I was recently held spellbound in a small cinema on the outskirts of Atlanta. A friend offered me an invitation to attend an advance screening of Les Miserables, a film based on the classic book by Victor Hugo and the hit Broadway musical it inspired. For nearly three hours, I sat rapt in awe of the breathtaking aesthetics and captivating melodies. But more than that, I was reminded again of God’s power to transform human hearts.
In this moving story, Victor Hugo tells of the redemption of convict Jean Valjean. Having been released from prison, he encounters a priest whose act of mercy and love open Valjean’s eyes to the power of such virtues. Along his journey, we meet other characters who undergo similar transformations, reinforcing the redemptive theme sewn throughout the film.
The most moving moment comes when a broken woman named Fantine (played by Anne Hathaway) sings “I Dreamed a Dream” that expresses human disappointment in such rawness that moviegoers may be driven to tears. Hathaway herself cries from the scene’s emotion in this uncut scene taken from a single camera shot.
Christians cannot afford to miss this movie or the themes it so powerfully portrays. Yes, this is technically a “secular” film, but it is perhaps the most “Christian” artwork I’ve seen in some time.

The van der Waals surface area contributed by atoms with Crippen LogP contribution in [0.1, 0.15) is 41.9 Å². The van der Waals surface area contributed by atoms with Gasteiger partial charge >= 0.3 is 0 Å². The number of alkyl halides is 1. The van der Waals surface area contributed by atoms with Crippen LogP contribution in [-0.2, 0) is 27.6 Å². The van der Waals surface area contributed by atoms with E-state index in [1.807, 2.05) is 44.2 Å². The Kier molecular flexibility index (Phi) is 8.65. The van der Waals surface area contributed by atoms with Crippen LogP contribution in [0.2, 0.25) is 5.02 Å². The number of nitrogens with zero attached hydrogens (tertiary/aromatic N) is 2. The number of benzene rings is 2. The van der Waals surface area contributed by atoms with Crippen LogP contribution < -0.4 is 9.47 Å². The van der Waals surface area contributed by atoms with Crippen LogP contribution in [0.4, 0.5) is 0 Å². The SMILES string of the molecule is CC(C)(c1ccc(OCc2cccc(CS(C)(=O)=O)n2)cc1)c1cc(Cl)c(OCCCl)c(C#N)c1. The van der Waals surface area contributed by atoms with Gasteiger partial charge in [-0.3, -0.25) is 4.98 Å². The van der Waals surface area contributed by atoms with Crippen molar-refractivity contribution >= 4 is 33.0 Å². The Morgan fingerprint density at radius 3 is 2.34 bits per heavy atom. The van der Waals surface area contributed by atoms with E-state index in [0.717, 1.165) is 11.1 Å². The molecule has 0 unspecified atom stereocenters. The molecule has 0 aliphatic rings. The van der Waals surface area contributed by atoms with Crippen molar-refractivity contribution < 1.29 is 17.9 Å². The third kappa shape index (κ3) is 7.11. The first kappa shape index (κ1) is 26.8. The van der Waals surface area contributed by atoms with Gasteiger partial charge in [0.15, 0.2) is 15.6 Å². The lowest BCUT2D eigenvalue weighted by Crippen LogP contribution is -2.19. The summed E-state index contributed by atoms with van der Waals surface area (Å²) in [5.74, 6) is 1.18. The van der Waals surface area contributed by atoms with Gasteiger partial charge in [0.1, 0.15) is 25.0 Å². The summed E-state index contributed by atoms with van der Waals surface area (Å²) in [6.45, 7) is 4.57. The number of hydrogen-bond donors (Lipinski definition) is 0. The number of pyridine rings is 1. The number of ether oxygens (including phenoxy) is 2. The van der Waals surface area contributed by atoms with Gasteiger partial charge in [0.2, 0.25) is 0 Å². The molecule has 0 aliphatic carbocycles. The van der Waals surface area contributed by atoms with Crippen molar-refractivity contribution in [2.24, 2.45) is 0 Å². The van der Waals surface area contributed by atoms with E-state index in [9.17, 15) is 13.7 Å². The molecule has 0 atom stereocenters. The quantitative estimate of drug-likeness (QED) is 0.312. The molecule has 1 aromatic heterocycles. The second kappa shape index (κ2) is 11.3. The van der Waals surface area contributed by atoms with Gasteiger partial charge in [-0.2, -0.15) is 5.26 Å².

I’m reminded of evangelical thinker Francis Schaeffer who, in the 1970s, was disturbed that so many Christians saw secular music, film, poetry, and visual art as nothing more than aesthetics hanging on the fringe of life. Or worse, as a way for worldliness to creep in the back door.
But Schaeffer saw art as something more. He saw it as an expression of the image in God in us, which empowers us to create much like the Creator does. And he viewed art as a medium for expressing our humanity and our worldview. In other words, art—whether secular or religious—can be a space where we might glimpse the things of God or even encounter Him in a new way.
“It is possible for a non-Christian writer or painter to write and paint according to a Christian worldview even thought he himself is not a Christian,” Schaeffer wrote in Art and the Bible.
In other words, people of faith should encounter good art wherever we find it, recognizing that we might learn from the messages rising out of the medium. If you decide to see Les Miserables over the Christmas holiday, prepare to be touched and transformed. Not just by what you see and hear—as spellbinding as those elements are—but by the redemptive themes that will excavate the sensitive places in your own heart.
Watch the trailer here: